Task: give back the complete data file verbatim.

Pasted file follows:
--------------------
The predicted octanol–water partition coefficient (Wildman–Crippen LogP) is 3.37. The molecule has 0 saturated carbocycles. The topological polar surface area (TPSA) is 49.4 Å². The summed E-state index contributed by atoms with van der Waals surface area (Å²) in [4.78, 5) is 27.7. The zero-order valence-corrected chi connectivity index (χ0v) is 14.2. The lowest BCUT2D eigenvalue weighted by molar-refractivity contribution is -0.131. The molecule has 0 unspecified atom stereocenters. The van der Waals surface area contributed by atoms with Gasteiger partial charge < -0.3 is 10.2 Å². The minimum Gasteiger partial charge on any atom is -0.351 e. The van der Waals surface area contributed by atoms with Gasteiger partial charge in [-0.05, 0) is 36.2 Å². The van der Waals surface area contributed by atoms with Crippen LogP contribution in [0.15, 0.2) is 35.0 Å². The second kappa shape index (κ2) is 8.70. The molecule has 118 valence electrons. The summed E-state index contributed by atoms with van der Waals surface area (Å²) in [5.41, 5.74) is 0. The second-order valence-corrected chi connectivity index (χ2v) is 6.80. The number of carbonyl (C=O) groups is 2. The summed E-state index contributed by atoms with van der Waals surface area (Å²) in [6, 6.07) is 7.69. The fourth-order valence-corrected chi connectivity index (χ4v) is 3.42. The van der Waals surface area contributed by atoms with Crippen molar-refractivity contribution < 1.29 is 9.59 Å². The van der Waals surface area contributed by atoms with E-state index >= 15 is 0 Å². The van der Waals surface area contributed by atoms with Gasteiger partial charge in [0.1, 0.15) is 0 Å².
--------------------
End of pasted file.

The predicted octanol–water partition coefficient (Wildman–Crippen LogP) is 3.37. The molecule has 0 saturated carbocycles. The topological polar surface area (TPSA) is 49.4 Å². The summed E-state index contributed by atoms with van der Waals surface area (Å²) in [4.78, 5) is 27.7. The zero-order valence-corrected chi connectivity index (χ0v) is 14.2. The lowest BCUT2D eigenvalue weighted by molar-refractivity contribution is -0.131. The molecule has 0 unspecified atom stereocenters. The van der Waals surface area contributed by atoms with Gasteiger partial charge < -0.3 is 10.2 Å². The minimum Gasteiger partial charge on any atom is -0.351 e. The van der Waals surface area contributed by atoms with Gasteiger partial charge in [-0.05, 0) is 36.2 Å². The van der Waals surface area contributed by atoms with Crippen LogP contribution in [0.15, 0.2) is 35.0 Å². The second kappa shape index (κ2) is 8.70. The molecule has 118 valence electrons. The summed E-state index contributed by atoms with van der Waals surface area (Å²) in [5.41, 5.74) is 0. The second-order valence-corrected chi connectivity index (χ2v) is 6.80. The number of carbonyl (C=O) groups is 2. The summed E-state index contributed by atoms with van der Waals surface area (Å²) in [6, 6.07) is 7.69. The fourth-order valence-corrected chi connectivity index (χ4v) is 3.42. The van der Waals surface area contributed by atoms with Crippen molar-refractivity contribution < 1.29 is 9.59 Å². The van der Waals surface area contributed by atoms with E-state index >= 15 is 0 Å². The van der Waals surface area contributed by atoms with Gasteiger partial charge in [0.1, 0.15) is 0 Å².